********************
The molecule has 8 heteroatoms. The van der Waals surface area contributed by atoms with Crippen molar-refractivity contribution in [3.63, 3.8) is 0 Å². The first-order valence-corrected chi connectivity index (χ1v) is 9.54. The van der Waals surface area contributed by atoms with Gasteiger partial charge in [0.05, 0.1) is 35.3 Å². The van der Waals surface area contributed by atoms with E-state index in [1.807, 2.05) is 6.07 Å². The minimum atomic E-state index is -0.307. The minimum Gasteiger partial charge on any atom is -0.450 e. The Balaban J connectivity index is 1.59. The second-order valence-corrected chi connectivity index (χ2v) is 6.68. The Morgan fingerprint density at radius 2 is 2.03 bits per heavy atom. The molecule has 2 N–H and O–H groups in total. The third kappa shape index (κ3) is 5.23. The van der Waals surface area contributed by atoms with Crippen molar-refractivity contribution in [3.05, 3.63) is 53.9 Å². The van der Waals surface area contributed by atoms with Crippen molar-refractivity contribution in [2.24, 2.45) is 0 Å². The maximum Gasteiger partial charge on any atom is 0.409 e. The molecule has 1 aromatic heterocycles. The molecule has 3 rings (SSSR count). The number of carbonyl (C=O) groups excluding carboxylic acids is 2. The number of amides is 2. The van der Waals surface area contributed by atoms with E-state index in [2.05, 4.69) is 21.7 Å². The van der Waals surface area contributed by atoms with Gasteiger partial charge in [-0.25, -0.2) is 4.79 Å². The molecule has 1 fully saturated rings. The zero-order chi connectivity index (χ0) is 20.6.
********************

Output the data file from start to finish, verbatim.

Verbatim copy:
The molecule has 8 heteroatoms. The van der Waals surface area contributed by atoms with Crippen molar-refractivity contribution in [3.63, 3.8) is 0 Å². The first-order valence-corrected chi connectivity index (χ1v) is 9.54. The van der Waals surface area contributed by atoms with Gasteiger partial charge in [0.05, 0.1) is 35.3 Å². The van der Waals surface area contributed by atoms with E-state index in [1.807, 2.05) is 6.07 Å². The minimum atomic E-state index is -0.307. The minimum Gasteiger partial charge on any atom is -0.450 e. The Balaban J connectivity index is 1.59. The second-order valence-corrected chi connectivity index (χ2v) is 6.68. The Morgan fingerprint density at radius 2 is 2.03 bits per heavy atom. The molecule has 2 N–H and O–H groups in total. The third kappa shape index (κ3) is 5.23. The van der Waals surface area contributed by atoms with Crippen molar-refractivity contribution in [3.05, 3.63) is 53.9 Å². The van der Waals surface area contributed by atoms with Crippen molar-refractivity contribution in [2.24, 2.45) is 0 Å². The maximum Gasteiger partial charge on any atom is 0.409 e. The molecule has 1 aromatic heterocycles. The molecule has 3 rings (SSSR count). The number of carbonyl (C=O) groups excluding carboxylic acids is 2. The number of amides is 2. The van der Waals surface area contributed by atoms with E-state index in [2.05, 4.69) is 21.7 Å². The van der Waals surface area contributed by atoms with Gasteiger partial charge in [-0.25, -0.2) is 4.79 Å². The molecule has 1 fully saturated rings. The zero-order chi connectivity index (χ0) is 20.6.